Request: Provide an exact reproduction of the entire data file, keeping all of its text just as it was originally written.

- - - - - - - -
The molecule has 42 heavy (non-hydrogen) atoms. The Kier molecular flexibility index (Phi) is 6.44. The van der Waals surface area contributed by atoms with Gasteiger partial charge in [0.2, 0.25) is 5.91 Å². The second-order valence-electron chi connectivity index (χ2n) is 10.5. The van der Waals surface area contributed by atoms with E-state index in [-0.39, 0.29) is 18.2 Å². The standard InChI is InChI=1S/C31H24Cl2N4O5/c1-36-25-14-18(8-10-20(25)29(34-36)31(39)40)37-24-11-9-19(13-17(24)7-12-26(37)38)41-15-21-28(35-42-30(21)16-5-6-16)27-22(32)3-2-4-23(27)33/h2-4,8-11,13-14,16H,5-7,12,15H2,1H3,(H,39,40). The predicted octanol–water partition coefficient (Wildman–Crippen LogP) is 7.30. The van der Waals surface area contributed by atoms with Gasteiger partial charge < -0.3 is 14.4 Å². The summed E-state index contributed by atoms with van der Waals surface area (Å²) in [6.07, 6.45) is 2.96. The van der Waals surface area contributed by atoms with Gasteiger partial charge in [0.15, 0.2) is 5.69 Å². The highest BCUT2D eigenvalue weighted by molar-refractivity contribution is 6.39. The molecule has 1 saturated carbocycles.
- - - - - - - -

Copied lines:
The molecule has 42 heavy (non-hydrogen) atoms. The Kier molecular flexibility index (Phi) is 6.44. The van der Waals surface area contributed by atoms with Gasteiger partial charge in [0.2, 0.25) is 5.91 Å². The second-order valence-electron chi connectivity index (χ2n) is 10.5. The van der Waals surface area contributed by atoms with E-state index in [-0.39, 0.29) is 18.2 Å². The standard InChI is InChI=1S/C31H24Cl2N4O5/c1-36-25-14-18(8-10-20(25)29(34-36)31(39)40)37-24-11-9-19(13-17(24)7-12-26(37)38)41-15-21-28(35-42-30(21)16-5-6-16)27-22(32)3-2-4-23(27)33/h2-4,8-11,13-14,16H,5-7,12,15H2,1H3,(H,39,40). The predicted octanol–water partition coefficient (Wildman–Crippen LogP) is 7.30. The van der Waals surface area contributed by atoms with Gasteiger partial charge < -0.3 is 14.4 Å². The summed E-state index contributed by atoms with van der Waals surface area (Å²) in [6.07, 6.45) is 2.96. The van der Waals surface area contributed by atoms with Gasteiger partial charge in [0.15, 0.2) is 5.69 Å². The highest BCUT2D eigenvalue weighted by molar-refractivity contribution is 6.39. The molecule has 1 saturated carbocycles.